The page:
Stymied at the FDA, apparently Peter Thiel is now waging his war on the FDA by other means:

Defying U.S. safety protections for human trials, an American university and a group of wealthy libertarians, including a prominent Donald Trump supporter, are backing the offshore testing of an experimental herpes vaccine.

The American businessmen, including Trump adviser Peter Thiel, invested $7 million in the ongoing vaccine research, according to the U.S. company behind it. Southern Illinois University also trumpeted the research and the study’s lead researcher, even though he did not rely on traditional U.S. safety oversight in the first trial, held on the Caribbean island of St. Kitts.

Neither the Food and Drug Administration nor a safety panel known as an institutional review board, or an “IRB,” monitored the testing of a vaccine its creators say prevents herpes outbreaks. Most of the 20 participants were Americans with herpes who were flown to the island several times to be vaccinated, according to Rational Vaccines, the company that oversaw the trial.

“What they’re doing is patently unethical,” said Jonathan Zenilman, chief of Johns Hopkins Bayview Medical Center’s Infectious Diseases Division. “There’s a reason why researchers rely on these protections. People can die.”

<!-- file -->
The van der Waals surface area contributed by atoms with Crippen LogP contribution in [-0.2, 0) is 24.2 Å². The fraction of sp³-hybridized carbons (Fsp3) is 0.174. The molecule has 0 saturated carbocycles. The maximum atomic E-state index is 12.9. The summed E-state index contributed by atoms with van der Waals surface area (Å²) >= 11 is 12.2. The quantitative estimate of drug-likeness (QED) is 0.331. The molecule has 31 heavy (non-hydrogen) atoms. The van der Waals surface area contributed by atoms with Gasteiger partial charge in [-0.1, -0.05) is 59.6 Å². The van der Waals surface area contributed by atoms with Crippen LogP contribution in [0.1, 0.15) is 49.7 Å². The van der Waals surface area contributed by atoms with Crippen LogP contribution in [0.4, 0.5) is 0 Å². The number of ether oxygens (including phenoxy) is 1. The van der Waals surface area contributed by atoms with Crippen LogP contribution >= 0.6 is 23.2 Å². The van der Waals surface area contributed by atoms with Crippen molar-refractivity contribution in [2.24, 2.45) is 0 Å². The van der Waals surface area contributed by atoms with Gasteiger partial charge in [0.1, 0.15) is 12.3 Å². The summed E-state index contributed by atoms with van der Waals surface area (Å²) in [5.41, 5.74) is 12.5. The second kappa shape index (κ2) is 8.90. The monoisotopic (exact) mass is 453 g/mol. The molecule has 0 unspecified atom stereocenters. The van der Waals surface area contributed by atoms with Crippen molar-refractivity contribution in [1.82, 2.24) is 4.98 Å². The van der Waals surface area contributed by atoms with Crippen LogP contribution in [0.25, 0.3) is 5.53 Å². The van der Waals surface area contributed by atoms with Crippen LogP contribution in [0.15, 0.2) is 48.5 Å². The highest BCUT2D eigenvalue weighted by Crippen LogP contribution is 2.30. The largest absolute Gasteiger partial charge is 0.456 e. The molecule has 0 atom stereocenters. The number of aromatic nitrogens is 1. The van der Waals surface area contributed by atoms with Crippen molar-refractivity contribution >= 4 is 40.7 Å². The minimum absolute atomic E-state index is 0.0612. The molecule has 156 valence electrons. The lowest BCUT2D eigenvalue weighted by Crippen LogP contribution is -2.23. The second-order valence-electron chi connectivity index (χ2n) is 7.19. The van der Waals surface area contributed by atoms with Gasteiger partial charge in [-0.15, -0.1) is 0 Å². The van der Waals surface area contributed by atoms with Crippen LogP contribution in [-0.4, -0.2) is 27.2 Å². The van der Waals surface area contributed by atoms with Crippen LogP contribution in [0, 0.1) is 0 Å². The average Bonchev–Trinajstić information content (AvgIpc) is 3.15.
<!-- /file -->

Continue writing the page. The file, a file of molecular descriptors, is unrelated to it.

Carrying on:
Indeed it is. What Peter Thiel and Rational Vaccines, a company founded by Agustín Fernández III and William Halford (formerly of Southern Illinois University who died recently of cancer) did and are doing is patently unethical—shockingly, horrifyingly so. The very function of the IRB is to protect human subjects in clinical trials. Usually, when a clinical trial is proposed, it goes through two committees, first the scientific review board, or SRB, which determines whether the trial is scientifically justified and soundly designed. The second is the IRB, which is charged with protecting the human subjects. Its function is to examine the clinical trial design and to determine whether it is ethical and whether the risks to human subjects do not outweigh the potential benefits; e.g., that there is clinical equipoise. Once it approves the trial, the IRB continues to monitor the trial, examining reports of adverse events, both serious and minor, and sometimes demanding changes in the trial or even canceling it if it judges that there are too many adverse events or that one group is doing so much better than the other group that it would be unethical to continue the trial. These protections for human subjects flow from the Belmont Report and the Common Rule, both of which were designed to prevent the abuse of human research subjects like what the Nazis did and underlie all the federal regulation regarding human research protection. Unfortunately, these protections are not universal, as they only apply to organizations with federal funding (such as universities) or entities applying for FDA approval for one of its investigational drugs or devices.